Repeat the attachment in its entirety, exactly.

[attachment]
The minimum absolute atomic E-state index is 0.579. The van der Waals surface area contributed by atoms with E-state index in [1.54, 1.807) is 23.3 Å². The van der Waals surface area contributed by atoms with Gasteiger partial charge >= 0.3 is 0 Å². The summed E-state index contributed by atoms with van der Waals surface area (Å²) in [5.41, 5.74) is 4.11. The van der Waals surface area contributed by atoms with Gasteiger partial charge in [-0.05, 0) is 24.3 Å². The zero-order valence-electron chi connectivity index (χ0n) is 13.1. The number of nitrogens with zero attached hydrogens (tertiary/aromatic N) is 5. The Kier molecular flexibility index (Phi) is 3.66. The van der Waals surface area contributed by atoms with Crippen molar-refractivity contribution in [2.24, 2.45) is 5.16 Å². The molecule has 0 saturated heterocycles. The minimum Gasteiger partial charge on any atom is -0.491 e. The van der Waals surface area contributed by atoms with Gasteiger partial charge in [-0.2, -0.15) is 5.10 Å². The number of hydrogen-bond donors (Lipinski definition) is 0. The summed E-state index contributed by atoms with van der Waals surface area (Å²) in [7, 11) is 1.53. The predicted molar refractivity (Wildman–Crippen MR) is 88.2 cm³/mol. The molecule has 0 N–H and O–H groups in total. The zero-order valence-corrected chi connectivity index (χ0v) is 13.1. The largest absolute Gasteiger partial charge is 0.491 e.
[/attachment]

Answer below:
The minimum absolute atomic E-state index is 0.579. The van der Waals surface area contributed by atoms with E-state index in [1.54, 1.807) is 23.3 Å². The van der Waals surface area contributed by atoms with Gasteiger partial charge >= 0.3 is 0 Å². The summed E-state index contributed by atoms with van der Waals surface area (Å²) in [5.41, 5.74) is 4.11. The van der Waals surface area contributed by atoms with Gasteiger partial charge in [-0.05, 0) is 24.3 Å². The zero-order valence-electron chi connectivity index (χ0n) is 13.1. The number of nitrogens with zero attached hydrogens (tertiary/aromatic N) is 5. The Kier molecular flexibility index (Phi) is 3.66. The van der Waals surface area contributed by atoms with Crippen molar-refractivity contribution in [2.24, 2.45) is 5.16 Å². The molecule has 0 saturated heterocycles. The minimum Gasteiger partial charge on any atom is -0.491 e. The van der Waals surface area contributed by atoms with Gasteiger partial charge in [-0.2, -0.15) is 5.10 Å². The number of hydrogen-bond donors (Lipinski definition) is 0. The summed E-state index contributed by atoms with van der Waals surface area (Å²) in [7, 11) is 1.53. The predicted molar refractivity (Wildman–Crippen MR) is 88.2 cm³/mol. The molecule has 0 N–H and O–H groups in total. The zero-order valence-corrected chi connectivity index (χ0v) is 13.1. The largest absolute Gasteiger partial charge is 0.491 e.